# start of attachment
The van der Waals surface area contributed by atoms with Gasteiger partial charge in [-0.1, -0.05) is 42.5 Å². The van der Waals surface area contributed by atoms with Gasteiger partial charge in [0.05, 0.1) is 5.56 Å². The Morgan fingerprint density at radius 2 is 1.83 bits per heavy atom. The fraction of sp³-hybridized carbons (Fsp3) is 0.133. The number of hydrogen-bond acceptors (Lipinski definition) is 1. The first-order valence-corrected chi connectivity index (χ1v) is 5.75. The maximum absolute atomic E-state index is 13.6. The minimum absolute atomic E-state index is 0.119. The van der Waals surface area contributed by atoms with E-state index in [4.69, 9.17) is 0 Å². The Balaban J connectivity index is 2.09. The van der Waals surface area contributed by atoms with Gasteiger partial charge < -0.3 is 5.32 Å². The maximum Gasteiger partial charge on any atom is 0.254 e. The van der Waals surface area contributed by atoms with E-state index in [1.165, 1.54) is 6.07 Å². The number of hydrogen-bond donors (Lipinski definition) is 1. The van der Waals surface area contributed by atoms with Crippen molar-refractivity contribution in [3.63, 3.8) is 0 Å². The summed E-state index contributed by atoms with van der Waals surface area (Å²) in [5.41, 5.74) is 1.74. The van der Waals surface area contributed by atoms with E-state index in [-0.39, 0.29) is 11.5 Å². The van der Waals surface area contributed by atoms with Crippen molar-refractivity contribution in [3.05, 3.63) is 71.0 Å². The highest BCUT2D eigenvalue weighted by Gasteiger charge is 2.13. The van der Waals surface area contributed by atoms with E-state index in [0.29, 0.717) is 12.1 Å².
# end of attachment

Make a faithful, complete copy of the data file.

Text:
The van der Waals surface area contributed by atoms with Gasteiger partial charge in [-0.1, -0.05) is 42.5 Å². The van der Waals surface area contributed by atoms with Gasteiger partial charge in [0.05, 0.1) is 5.56 Å². The Morgan fingerprint density at radius 2 is 1.83 bits per heavy atom. The fraction of sp³-hybridized carbons (Fsp3) is 0.133. The number of hydrogen-bond acceptors (Lipinski definition) is 1. The first-order valence-corrected chi connectivity index (χ1v) is 5.75. The maximum absolute atomic E-state index is 13.6. The minimum absolute atomic E-state index is 0.119. The van der Waals surface area contributed by atoms with E-state index in [4.69, 9.17) is 0 Å². The Balaban J connectivity index is 2.09. The van der Waals surface area contributed by atoms with Gasteiger partial charge < -0.3 is 5.32 Å². The maximum Gasteiger partial charge on any atom is 0.254 e. The van der Waals surface area contributed by atoms with E-state index in [1.165, 1.54) is 6.07 Å². The number of hydrogen-bond donors (Lipinski definition) is 1. The van der Waals surface area contributed by atoms with Crippen molar-refractivity contribution in [3.63, 3.8) is 0 Å². The summed E-state index contributed by atoms with van der Waals surface area (Å²) in [5.41, 5.74) is 1.74. The van der Waals surface area contributed by atoms with E-state index in [-0.39, 0.29) is 11.5 Å². The van der Waals surface area contributed by atoms with Crippen molar-refractivity contribution in [3.05, 3.63) is 71.0 Å². The highest BCUT2D eigenvalue weighted by Gasteiger charge is 2.13. The van der Waals surface area contributed by atoms with E-state index in [0.29, 0.717) is 12.1 Å².